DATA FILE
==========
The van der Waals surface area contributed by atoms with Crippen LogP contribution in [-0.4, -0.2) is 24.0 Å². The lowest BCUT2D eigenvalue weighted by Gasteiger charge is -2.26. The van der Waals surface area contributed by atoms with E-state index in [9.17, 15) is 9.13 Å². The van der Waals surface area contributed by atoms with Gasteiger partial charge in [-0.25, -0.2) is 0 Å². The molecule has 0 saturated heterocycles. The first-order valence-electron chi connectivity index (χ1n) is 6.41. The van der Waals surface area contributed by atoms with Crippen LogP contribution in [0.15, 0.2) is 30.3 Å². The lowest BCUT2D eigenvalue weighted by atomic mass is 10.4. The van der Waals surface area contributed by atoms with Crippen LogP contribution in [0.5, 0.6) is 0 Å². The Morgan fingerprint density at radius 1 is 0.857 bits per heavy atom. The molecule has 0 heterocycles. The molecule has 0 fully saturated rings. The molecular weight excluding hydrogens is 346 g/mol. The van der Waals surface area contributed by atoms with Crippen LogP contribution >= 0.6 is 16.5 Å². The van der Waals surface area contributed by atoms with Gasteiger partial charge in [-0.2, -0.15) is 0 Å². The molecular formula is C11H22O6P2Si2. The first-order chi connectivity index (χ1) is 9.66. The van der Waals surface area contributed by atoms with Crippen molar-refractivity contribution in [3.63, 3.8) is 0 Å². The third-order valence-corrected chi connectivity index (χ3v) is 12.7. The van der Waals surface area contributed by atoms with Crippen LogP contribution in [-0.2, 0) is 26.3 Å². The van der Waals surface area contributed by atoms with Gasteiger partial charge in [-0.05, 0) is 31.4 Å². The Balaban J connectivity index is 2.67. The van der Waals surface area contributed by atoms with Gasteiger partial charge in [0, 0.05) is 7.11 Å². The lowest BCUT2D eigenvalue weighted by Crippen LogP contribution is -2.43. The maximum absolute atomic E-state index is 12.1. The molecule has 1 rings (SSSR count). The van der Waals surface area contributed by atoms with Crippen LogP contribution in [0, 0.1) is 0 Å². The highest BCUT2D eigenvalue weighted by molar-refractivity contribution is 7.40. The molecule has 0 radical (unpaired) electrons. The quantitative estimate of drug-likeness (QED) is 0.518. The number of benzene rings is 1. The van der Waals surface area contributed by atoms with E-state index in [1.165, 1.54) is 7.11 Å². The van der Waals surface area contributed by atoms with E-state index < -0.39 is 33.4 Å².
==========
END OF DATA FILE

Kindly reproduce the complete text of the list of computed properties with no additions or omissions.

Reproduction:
The van der Waals surface area contributed by atoms with Crippen LogP contribution in [-0.4, -0.2) is 24.0 Å². The lowest BCUT2D eigenvalue weighted by Gasteiger charge is -2.26. The van der Waals surface area contributed by atoms with E-state index in [9.17, 15) is 9.13 Å². The van der Waals surface area contributed by atoms with Gasteiger partial charge in [-0.25, -0.2) is 0 Å². The molecule has 0 saturated heterocycles. The first-order valence-electron chi connectivity index (χ1n) is 6.41. The van der Waals surface area contributed by atoms with Crippen LogP contribution in [0.15, 0.2) is 30.3 Å². The lowest BCUT2D eigenvalue weighted by atomic mass is 10.4. The van der Waals surface area contributed by atoms with Crippen LogP contribution in [0.5, 0.6) is 0 Å². The Morgan fingerprint density at radius 1 is 0.857 bits per heavy atom. The molecule has 0 heterocycles. The molecule has 0 fully saturated rings. The molecular weight excluding hydrogens is 346 g/mol. The van der Waals surface area contributed by atoms with Crippen LogP contribution >= 0.6 is 16.5 Å². The van der Waals surface area contributed by atoms with Gasteiger partial charge in [-0.2, -0.15) is 0 Å². The molecular formula is C11H22O6P2Si2. The first-order chi connectivity index (χ1) is 9.66. The van der Waals surface area contributed by atoms with Crippen molar-refractivity contribution in [3.63, 3.8) is 0 Å². The third-order valence-corrected chi connectivity index (χ3v) is 12.7. The van der Waals surface area contributed by atoms with Crippen LogP contribution in [-0.2, 0) is 26.3 Å². The van der Waals surface area contributed by atoms with Gasteiger partial charge in [-0.05, 0) is 31.4 Å². The Balaban J connectivity index is 2.67. The van der Waals surface area contributed by atoms with Gasteiger partial charge in [0, 0.05) is 7.11 Å². The lowest BCUT2D eigenvalue weighted by Crippen LogP contribution is -2.43. The maximum absolute atomic E-state index is 12.1. The molecule has 1 rings (SSSR count). The van der Waals surface area contributed by atoms with Crippen LogP contribution in [0, 0.1) is 0 Å². The highest BCUT2D eigenvalue weighted by molar-refractivity contribution is 7.40. The molecule has 0 radical (unpaired) electrons. The quantitative estimate of drug-likeness (QED) is 0.518. The number of benzene rings is 1. The van der Waals surface area contributed by atoms with E-state index in [1.165, 1.54) is 7.11 Å². The van der Waals surface area contributed by atoms with E-state index < -0.39 is 33.4 Å².